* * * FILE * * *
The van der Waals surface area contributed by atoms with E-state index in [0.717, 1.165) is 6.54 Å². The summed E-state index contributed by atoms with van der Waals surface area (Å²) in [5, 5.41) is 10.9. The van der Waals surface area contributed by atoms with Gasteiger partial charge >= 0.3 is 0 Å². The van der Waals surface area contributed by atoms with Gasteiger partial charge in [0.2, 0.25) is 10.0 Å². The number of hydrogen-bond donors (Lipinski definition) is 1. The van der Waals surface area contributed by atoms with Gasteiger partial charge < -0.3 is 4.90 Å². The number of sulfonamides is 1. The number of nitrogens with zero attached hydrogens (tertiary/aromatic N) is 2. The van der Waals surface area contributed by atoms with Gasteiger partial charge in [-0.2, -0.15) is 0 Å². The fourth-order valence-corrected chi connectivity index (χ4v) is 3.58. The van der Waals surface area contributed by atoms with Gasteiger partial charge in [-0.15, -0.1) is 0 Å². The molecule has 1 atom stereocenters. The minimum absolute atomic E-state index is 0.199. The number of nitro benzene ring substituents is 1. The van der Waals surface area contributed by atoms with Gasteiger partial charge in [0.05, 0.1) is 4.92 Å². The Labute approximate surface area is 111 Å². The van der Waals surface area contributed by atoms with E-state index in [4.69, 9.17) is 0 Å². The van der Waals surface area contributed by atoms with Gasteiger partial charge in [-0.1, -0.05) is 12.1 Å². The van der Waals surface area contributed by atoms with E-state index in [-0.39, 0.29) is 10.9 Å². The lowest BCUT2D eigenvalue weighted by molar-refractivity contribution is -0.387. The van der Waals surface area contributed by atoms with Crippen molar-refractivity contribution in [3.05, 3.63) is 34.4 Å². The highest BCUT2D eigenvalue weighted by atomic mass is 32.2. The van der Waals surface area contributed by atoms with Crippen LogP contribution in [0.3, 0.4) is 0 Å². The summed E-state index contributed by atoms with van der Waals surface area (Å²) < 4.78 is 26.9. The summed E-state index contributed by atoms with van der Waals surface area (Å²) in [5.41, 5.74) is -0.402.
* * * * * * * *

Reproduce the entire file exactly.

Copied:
The van der Waals surface area contributed by atoms with E-state index in [0.717, 1.165) is 6.54 Å². The summed E-state index contributed by atoms with van der Waals surface area (Å²) in [5, 5.41) is 10.9. The van der Waals surface area contributed by atoms with Gasteiger partial charge >= 0.3 is 0 Å². The van der Waals surface area contributed by atoms with Gasteiger partial charge in [0.2, 0.25) is 10.0 Å². The number of hydrogen-bond donors (Lipinski definition) is 1. The van der Waals surface area contributed by atoms with Gasteiger partial charge < -0.3 is 4.90 Å². The number of sulfonamides is 1. The number of nitrogens with zero attached hydrogens (tertiary/aromatic N) is 2. The van der Waals surface area contributed by atoms with Gasteiger partial charge in [-0.2, -0.15) is 0 Å². The fourth-order valence-corrected chi connectivity index (χ4v) is 3.58. The van der Waals surface area contributed by atoms with Gasteiger partial charge in [-0.15, -0.1) is 0 Å². The molecule has 1 atom stereocenters. The minimum absolute atomic E-state index is 0.199. The number of nitro benzene ring substituents is 1. The van der Waals surface area contributed by atoms with Gasteiger partial charge in [0.05, 0.1) is 4.92 Å². The Labute approximate surface area is 111 Å². The van der Waals surface area contributed by atoms with E-state index in [4.69, 9.17) is 0 Å². The van der Waals surface area contributed by atoms with Gasteiger partial charge in [-0.1, -0.05) is 12.1 Å². The van der Waals surface area contributed by atoms with E-state index in [-0.39, 0.29) is 10.9 Å². The lowest BCUT2D eigenvalue weighted by molar-refractivity contribution is -0.387. The van der Waals surface area contributed by atoms with Crippen molar-refractivity contribution in [3.05, 3.63) is 34.4 Å². The highest BCUT2D eigenvalue weighted by atomic mass is 32.2. The van der Waals surface area contributed by atoms with Crippen LogP contribution in [0.3, 0.4) is 0 Å². The summed E-state index contributed by atoms with van der Waals surface area (Å²) < 4.78 is 26.9. The summed E-state index contributed by atoms with van der Waals surface area (Å²) in [5.41, 5.74) is -0.402.